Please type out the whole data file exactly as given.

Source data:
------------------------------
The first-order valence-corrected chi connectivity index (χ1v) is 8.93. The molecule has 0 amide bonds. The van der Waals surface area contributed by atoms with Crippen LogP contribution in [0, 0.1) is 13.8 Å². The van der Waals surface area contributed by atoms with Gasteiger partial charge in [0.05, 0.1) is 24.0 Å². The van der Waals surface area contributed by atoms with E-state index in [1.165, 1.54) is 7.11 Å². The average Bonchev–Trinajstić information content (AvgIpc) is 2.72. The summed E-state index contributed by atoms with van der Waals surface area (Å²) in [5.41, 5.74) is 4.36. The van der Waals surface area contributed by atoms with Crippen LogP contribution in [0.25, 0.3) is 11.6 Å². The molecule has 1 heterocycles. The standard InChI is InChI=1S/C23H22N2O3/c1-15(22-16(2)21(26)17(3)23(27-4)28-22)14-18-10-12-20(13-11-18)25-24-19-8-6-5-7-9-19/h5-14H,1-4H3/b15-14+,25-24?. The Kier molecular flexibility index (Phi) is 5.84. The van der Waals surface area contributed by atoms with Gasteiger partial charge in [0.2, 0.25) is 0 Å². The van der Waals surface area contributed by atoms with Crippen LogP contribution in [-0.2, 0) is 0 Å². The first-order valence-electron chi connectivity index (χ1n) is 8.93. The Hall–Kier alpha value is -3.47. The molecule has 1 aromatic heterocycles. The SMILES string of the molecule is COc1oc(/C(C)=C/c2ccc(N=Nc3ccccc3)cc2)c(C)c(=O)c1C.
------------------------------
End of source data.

The first-order valence-corrected chi connectivity index (χ1v) is 8.93. The molecule has 0 amide bonds. The van der Waals surface area contributed by atoms with Crippen LogP contribution in [0, 0.1) is 13.8 Å². The van der Waals surface area contributed by atoms with Gasteiger partial charge in [0.05, 0.1) is 24.0 Å². The van der Waals surface area contributed by atoms with E-state index in [1.165, 1.54) is 7.11 Å². The average Bonchev–Trinajstić information content (AvgIpc) is 2.72. The summed E-state index contributed by atoms with van der Waals surface area (Å²) in [5.41, 5.74) is 4.36. The van der Waals surface area contributed by atoms with Crippen LogP contribution in [0.25, 0.3) is 11.6 Å². The molecule has 1 heterocycles. The standard InChI is InChI=1S/C23H22N2O3/c1-15(22-16(2)21(26)17(3)23(27-4)28-22)14-18-10-12-20(13-11-18)25-24-19-8-6-5-7-9-19/h5-14H,1-4H3/b15-14+,25-24?. The Kier molecular flexibility index (Phi) is 5.84. The van der Waals surface area contributed by atoms with Gasteiger partial charge in [0.2, 0.25) is 0 Å². The van der Waals surface area contributed by atoms with Crippen LogP contribution in [-0.2, 0) is 0 Å². The first-order valence-electron chi connectivity index (χ1n) is 8.93. The Hall–Kier alpha value is -3.47. The molecule has 1 aromatic heterocycles. The SMILES string of the molecule is COc1oc(/C(C)=C/c2ccc(N=Nc3ccccc3)cc2)c(C)c(=O)c1C.